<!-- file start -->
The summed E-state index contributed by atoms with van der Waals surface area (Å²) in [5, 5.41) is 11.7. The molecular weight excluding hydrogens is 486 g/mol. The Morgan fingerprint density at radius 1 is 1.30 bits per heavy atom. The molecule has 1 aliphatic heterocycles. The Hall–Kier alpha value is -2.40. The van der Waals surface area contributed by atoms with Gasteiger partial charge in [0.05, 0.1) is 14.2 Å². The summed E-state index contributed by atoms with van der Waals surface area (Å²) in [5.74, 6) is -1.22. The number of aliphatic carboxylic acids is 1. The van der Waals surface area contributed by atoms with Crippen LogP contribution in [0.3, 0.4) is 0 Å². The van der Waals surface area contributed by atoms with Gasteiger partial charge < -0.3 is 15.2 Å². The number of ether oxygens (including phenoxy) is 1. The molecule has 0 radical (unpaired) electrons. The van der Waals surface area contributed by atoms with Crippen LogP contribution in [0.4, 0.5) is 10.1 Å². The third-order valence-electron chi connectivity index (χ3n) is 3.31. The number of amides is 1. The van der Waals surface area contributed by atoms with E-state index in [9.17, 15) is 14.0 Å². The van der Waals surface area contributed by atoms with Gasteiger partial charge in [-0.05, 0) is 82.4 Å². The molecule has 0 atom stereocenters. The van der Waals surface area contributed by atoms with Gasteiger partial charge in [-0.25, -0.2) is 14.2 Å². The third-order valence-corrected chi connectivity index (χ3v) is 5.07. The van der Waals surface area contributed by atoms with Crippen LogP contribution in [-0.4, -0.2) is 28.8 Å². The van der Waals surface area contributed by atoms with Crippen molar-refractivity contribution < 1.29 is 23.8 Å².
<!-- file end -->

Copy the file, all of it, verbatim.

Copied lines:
The summed E-state index contributed by atoms with van der Waals surface area (Å²) in [5, 5.41) is 11.7. The molecular weight excluding hydrogens is 486 g/mol. The Morgan fingerprint density at radius 1 is 1.30 bits per heavy atom. The molecule has 1 aliphatic heterocycles. The Hall–Kier alpha value is -2.40. The van der Waals surface area contributed by atoms with Gasteiger partial charge in [0.05, 0.1) is 14.2 Å². The summed E-state index contributed by atoms with van der Waals surface area (Å²) in [5.74, 6) is -1.22. The number of aliphatic carboxylic acids is 1. The van der Waals surface area contributed by atoms with Crippen LogP contribution in [0.3, 0.4) is 0 Å². The van der Waals surface area contributed by atoms with Gasteiger partial charge < -0.3 is 15.2 Å². The number of ether oxygens (including phenoxy) is 1. The molecule has 0 radical (unpaired) electrons. The van der Waals surface area contributed by atoms with Crippen LogP contribution in [0.4, 0.5) is 10.1 Å². The third-order valence-electron chi connectivity index (χ3n) is 3.31. The number of amides is 1. The van der Waals surface area contributed by atoms with E-state index in [9.17, 15) is 14.0 Å². The van der Waals surface area contributed by atoms with Gasteiger partial charge in [-0.05, 0) is 82.4 Å². The molecule has 0 atom stereocenters. The van der Waals surface area contributed by atoms with Gasteiger partial charge in [-0.25, -0.2) is 14.2 Å². The third-order valence-corrected chi connectivity index (χ3v) is 5.07. The van der Waals surface area contributed by atoms with Crippen LogP contribution in [-0.4, -0.2) is 28.8 Å². The van der Waals surface area contributed by atoms with Crippen molar-refractivity contribution < 1.29 is 23.8 Å².